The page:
The Versys 1000 has actually been produced since 2012, but until now its unconventional styling coupled with a relatively soft U.S. motorcycle market have kept it away from our shores. Motorcycle sales are beginning to show serious signs of growth, with several European manufacturers claiming all-time records for the 2014 model year sales, and long-legged upright sportbikes like Ducati’s updated Multistrada, BMW’s new S1000XR, KTM’s 1290 Super Adventure R, Suzuki’s recently revamped V-Strom 1000 and other liter-plus adventure-themed machines comprise the hottest contemporary segment in motorcycling.
First introduced to the U.S. in 2008 as a non-California compliant 49-state model, Kawasaki’s Versys 650 immediately earned praise from journalists, experienced riders, and commuters who could appreciate its practical blending of a nimble sporting motorcycle – and – a truly comfortable chassis. Motorcycle.com’s loudest complaint about the original Versys was merely that it wasn’t legal in California, and even that fact couldn’t stop it from earning 2008 Motorcycle of the Year honors from one of the largest U.S. print mags.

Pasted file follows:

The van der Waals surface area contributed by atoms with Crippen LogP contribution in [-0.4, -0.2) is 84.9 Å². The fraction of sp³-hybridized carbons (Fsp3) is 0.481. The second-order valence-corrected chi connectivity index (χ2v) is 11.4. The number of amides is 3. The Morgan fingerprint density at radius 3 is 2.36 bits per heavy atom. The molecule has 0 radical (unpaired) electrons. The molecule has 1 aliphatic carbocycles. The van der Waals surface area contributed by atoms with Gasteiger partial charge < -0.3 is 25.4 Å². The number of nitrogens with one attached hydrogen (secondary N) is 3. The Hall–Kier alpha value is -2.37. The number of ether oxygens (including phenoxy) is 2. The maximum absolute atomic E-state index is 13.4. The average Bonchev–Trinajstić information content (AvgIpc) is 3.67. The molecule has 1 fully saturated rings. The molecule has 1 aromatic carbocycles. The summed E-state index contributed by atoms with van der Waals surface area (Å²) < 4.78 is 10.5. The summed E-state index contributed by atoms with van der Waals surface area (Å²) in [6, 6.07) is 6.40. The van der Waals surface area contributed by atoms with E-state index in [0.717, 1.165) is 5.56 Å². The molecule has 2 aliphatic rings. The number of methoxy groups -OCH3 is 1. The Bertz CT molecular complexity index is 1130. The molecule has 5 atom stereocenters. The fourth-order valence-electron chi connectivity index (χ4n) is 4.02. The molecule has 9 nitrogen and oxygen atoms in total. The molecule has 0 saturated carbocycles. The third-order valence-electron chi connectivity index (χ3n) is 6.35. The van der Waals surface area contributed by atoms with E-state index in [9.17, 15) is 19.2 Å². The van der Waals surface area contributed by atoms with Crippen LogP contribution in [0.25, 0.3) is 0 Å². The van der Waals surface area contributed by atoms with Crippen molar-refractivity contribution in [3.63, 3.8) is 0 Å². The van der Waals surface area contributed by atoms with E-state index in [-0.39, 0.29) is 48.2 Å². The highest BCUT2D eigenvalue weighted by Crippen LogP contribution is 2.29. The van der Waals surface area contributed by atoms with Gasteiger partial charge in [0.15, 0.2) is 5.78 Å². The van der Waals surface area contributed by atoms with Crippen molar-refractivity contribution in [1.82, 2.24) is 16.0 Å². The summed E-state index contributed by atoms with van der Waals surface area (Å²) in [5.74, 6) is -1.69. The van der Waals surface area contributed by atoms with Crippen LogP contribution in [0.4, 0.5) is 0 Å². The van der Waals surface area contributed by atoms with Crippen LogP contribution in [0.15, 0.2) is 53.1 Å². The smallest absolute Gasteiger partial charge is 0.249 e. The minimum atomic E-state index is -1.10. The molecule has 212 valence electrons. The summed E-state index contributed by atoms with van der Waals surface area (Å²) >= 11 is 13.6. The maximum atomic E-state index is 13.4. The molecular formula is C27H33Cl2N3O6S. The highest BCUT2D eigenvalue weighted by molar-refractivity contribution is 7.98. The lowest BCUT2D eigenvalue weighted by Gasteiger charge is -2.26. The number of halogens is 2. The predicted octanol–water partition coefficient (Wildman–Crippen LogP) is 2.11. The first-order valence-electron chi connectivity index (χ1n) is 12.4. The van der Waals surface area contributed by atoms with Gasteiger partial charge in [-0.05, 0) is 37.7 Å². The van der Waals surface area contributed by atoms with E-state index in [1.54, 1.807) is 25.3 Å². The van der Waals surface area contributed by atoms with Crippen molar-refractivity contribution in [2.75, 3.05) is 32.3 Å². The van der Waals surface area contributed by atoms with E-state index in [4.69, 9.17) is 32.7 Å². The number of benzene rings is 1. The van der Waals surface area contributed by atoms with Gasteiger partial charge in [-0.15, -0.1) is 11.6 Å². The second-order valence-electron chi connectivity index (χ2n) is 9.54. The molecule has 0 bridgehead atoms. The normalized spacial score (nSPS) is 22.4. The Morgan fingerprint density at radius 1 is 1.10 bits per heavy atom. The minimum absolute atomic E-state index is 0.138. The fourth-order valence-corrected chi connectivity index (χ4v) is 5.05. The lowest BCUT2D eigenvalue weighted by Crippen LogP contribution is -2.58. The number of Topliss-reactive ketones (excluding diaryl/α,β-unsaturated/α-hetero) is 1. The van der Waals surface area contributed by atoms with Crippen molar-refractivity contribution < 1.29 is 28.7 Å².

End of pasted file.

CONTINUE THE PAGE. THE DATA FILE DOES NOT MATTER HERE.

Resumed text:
Technically, and by that I mean according to the way in which the vehicles here are registered through the DMV (except Texas, but more on that later), each of these three-wheelers qualifies as a motorcycle. In California, at least, a motorcycle endorsement on your driver’s license to legally operate them is not required, and the two with seatbelts eschew the state’s helmet law. Still, without a more explicit category available and the law being what it is, “motorcycle” becomes the default label for this trio.